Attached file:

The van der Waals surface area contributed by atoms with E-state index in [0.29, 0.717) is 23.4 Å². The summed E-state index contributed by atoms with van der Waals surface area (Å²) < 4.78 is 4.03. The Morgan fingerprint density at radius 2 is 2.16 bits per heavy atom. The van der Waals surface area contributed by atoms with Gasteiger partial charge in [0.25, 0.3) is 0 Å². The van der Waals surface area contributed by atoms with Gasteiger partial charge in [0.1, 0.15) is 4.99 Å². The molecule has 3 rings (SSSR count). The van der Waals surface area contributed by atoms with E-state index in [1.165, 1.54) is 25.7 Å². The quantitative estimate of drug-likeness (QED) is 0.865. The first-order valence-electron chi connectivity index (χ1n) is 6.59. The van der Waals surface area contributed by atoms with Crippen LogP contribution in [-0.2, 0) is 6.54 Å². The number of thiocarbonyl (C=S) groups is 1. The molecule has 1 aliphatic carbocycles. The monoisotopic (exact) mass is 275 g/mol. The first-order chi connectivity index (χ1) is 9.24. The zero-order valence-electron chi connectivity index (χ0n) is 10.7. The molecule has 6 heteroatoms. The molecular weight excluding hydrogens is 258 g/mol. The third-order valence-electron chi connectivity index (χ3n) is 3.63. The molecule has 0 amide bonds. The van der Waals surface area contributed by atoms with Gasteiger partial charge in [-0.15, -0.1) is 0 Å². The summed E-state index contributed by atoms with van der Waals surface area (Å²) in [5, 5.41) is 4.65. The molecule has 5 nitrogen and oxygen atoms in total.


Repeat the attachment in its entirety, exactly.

The van der Waals surface area contributed by atoms with E-state index in [0.29, 0.717) is 23.4 Å². The summed E-state index contributed by atoms with van der Waals surface area (Å²) < 4.78 is 4.03. The Morgan fingerprint density at radius 2 is 2.16 bits per heavy atom. The van der Waals surface area contributed by atoms with Gasteiger partial charge in [0.25, 0.3) is 0 Å². The van der Waals surface area contributed by atoms with Gasteiger partial charge in [0.1, 0.15) is 4.99 Å². The molecule has 3 rings (SSSR count). The van der Waals surface area contributed by atoms with E-state index in [1.165, 1.54) is 25.7 Å². The quantitative estimate of drug-likeness (QED) is 0.865. The first-order valence-electron chi connectivity index (χ1n) is 6.59. The van der Waals surface area contributed by atoms with Crippen LogP contribution in [-0.2, 0) is 6.54 Å². The number of thiocarbonyl (C=S) groups is 1. The molecule has 1 aliphatic carbocycles. The monoisotopic (exact) mass is 275 g/mol. The first-order chi connectivity index (χ1) is 9.24. The zero-order valence-electron chi connectivity index (χ0n) is 10.7. The molecule has 6 heteroatoms. The molecular weight excluding hydrogens is 258 g/mol. The third-order valence-electron chi connectivity index (χ3n) is 3.63. The molecule has 0 amide bonds. The van der Waals surface area contributed by atoms with Gasteiger partial charge in [-0.15, -0.1) is 0 Å². The summed E-state index contributed by atoms with van der Waals surface area (Å²) in [5, 5.41) is 4.65. The molecule has 5 nitrogen and oxygen atoms in total.